. . . mast cells: habenula & behavior

J. A. Kiernan jkiernan at julian.uwo.ca
Thu Mar 28 09:37:11 EST 1996


In article <17757EEF5S85.60057923 at wsuvm1.csc.wsu.edu> 60057923 at wsuvm1.csc.wsu.edu(GS Fraley) writes:

>>In their discussion the authors present that CNS mast cell levels
>>and migrations occur in response to various behaviors and also in
>>response to changes in gonadal and adrenal steroids.

>Yes, however be careful.  If you read . . . the function of the 
>habenula (the only site of the mast cell migration) is quite unclear, 
>especially in birds.  And except for some possible maybe type evidence 
>in hamsters, no mammalian species have been shown to have this mast cell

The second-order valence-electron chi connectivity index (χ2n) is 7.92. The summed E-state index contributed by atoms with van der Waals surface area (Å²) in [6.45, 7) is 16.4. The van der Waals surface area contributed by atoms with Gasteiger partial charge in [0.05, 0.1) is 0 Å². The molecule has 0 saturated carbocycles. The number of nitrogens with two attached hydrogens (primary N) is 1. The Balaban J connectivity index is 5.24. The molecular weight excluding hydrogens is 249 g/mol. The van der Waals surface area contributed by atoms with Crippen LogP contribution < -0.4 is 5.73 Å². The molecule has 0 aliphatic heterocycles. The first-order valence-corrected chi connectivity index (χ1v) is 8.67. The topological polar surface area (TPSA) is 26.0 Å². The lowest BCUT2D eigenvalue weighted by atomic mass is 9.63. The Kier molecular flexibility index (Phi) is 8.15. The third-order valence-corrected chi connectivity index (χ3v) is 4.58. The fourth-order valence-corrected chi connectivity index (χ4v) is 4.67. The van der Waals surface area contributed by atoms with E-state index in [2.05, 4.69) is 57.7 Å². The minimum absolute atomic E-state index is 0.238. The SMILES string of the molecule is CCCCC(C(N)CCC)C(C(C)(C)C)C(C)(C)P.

migration.>--GS Fraley

 Mast cells are very numerous in the habenula (and also in the dorsal
 parts of the thalamus) of the hedgehog (Erinaceus europeus) and the
 tree-shrew (Tupaia glis). In many other kinds of mammal they are
 absent from this region. In the hedgehog, EM shows that some of the 
 MC are truly in the neuropil. I can send or post references if anyone's
 interested.
                                     John A. Kiernan
                                     Department of Anatomy
                                     Univ. of Western Ontario
                                     LONDON, Canada  N6A 5C1
                                     e-mail: kiernan at uwo.ca







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